How to Sustainably Cool Your Home

Climate change is making summer weather hotter and dryer around the world, so you may find that you rely on your air conditioner a lot more than you used to. If you live in a climate that used to be cooler, you may not even have central air in your home – you may be relying on window units instead. And with many people still working from home at least some of the time, it can be hard to keep cooling costs down.

But higher temperatures and more hours spent at home don’t have to mean blowing your cooling budget. You can minimize your reliance on your A/C while keeping your home nice and cool and shrinking your carbon footprint. You just need to be mindful of letting heat into your house – or creating heat and humidity inside the house. Open and close your windows strategically to keep out hot air or let in cool air, and use ceiling fans to create cooling breezes in your home.

Run Large Appliances at Night

Large appliances like dishwashers, clothes washers and dryers, and ovens can create a lot of heat in your house. Avoid using these appliances during the day to keep your home cool. Instead, run these appliances late at night or very early in the morning, when you can open the windows to let the heat out and cool air in. You’ll also enjoy non-peak energy pricing and save yourself some money that way, too!

Keep Windows Closed During the Day, and Open Them at Night

Opening your windows on a hot summer day lets in heat, but keeping them closed can help keep the heat out. You’ll want to open your windows again once it gets dark and things cool off outside. Open windows on both sides of your house to create a cross breeze that will flush out warm, stale air and replace it with fresh, cool air.

Hang Heat-Blocking Window Treatments

The right window treatments can do so much to keep your house cool on even the hottest summer days. Consider installing heat-blocking window film on your windows to keep heat and UV rays out of the house while still letting in light. Blackout curtains can keep out both heat and light – they’re a good choice for hanging in bedrooms and in rooms that you don’t use as much during the day.

Cellular or honeycomb blinds are another good option. These blinds are made of small, honeycomb-shaped cells that create a layer of air between your window and your home, to keep hot air out and cool air in. Of course, the best option for keeping heat from getting in through your windows is to install shutters or awnings on the outside of your windows, so that heat can’t reach the glass at all.

Use Ceiling Fans

Ceiling fans are a great way to stay cool and comfortable in the summer, and they cost pennies to run compared to your central A/C or window units. Make sure to adjust the blade direction on your ceiling fans so that they’re spinning counter-clockwise, pushing air directly down into the room. A ceiling fan can make it feel as much as four degrees cooler in your home without actually changing the temperature.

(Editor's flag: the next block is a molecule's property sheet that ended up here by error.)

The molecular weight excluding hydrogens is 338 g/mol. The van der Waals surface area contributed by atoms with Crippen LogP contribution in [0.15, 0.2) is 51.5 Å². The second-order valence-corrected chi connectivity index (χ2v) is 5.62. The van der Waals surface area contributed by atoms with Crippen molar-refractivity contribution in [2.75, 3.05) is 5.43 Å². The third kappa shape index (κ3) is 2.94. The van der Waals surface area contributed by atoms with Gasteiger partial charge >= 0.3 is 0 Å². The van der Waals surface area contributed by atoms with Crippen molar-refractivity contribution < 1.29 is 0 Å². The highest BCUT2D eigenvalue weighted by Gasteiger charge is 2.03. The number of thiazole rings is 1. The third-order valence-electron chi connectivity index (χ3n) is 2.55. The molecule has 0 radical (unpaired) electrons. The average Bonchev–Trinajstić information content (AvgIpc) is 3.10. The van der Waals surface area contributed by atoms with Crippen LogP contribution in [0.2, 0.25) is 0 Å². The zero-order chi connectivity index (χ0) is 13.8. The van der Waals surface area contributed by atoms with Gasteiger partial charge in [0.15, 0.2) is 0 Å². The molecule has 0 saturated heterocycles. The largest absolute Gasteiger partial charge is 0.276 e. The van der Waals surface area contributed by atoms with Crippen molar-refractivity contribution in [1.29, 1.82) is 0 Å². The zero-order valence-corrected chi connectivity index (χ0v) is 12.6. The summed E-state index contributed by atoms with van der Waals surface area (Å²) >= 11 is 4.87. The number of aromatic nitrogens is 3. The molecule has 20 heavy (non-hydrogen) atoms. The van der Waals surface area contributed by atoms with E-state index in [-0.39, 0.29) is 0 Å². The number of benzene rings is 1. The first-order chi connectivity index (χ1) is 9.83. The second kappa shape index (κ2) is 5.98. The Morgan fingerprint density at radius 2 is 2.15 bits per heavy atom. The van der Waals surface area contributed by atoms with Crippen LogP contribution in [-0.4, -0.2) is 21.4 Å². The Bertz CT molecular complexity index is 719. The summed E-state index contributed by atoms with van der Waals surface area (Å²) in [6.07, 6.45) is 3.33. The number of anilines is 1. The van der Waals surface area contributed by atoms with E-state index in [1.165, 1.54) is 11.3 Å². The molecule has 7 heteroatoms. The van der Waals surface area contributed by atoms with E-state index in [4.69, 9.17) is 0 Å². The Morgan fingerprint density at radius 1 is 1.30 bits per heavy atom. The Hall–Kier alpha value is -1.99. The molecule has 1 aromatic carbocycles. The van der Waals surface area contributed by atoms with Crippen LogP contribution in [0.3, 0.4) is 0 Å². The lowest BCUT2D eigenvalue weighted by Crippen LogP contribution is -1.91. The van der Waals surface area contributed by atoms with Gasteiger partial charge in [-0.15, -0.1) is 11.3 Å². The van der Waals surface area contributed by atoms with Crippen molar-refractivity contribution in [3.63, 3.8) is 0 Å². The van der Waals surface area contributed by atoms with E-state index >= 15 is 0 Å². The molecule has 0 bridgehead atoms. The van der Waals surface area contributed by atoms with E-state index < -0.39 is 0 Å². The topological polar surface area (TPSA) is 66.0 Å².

Don’t have ceiling fans? It could be worth it to buy some ceiling fans to install in the rooms where you spend the most time. You may not need to hire an electrician to install your new ceiling fans. If you have a light fixture in the ceiling, you can replace it with a ceiling fan yourself – and you can get ceiling fans with light fixtures built-in for added utility.

Plant Native Greenery on the Sunny Side of Your House

Native greenery – shrubs, flowers, trees, and vines that are native to your climate and therefore acclimated to it – can provide shade for your house and help keep it cool. Plant greenery on the side of your house that gets the most sun. Look for greenery that will grow large enough to shade windows. Consider vining plants that can quickly grow to cover the entire side of your house and provide shade.

Make the Switch to LED Lights

Incandescent lights emit most of their energy as heat, but LED lights don’t emit much heat, so making the switch to LED lights could keep your home cooler. It can also save you money – you’ll use less electricity to operate your LED lights, and you’ll replace them a lot less often.

Keeping your home cool in the summer can be a challenge, but it’s possible, even without air conditioning. Turn your thermostat up this summer, and cool your home more sustainably. Your wallet – and your planet – will thank you.


Tags: ceiling fans, fan, heat-blocking window, interior, native greenery, sunny side, treatments

Author: Maja Markovski

Maja Markovski

A 35-year-old female architect with a passion for innovative, sustainable design. I blend creativity and functionality to transform spaces into beautiful, practical environments.


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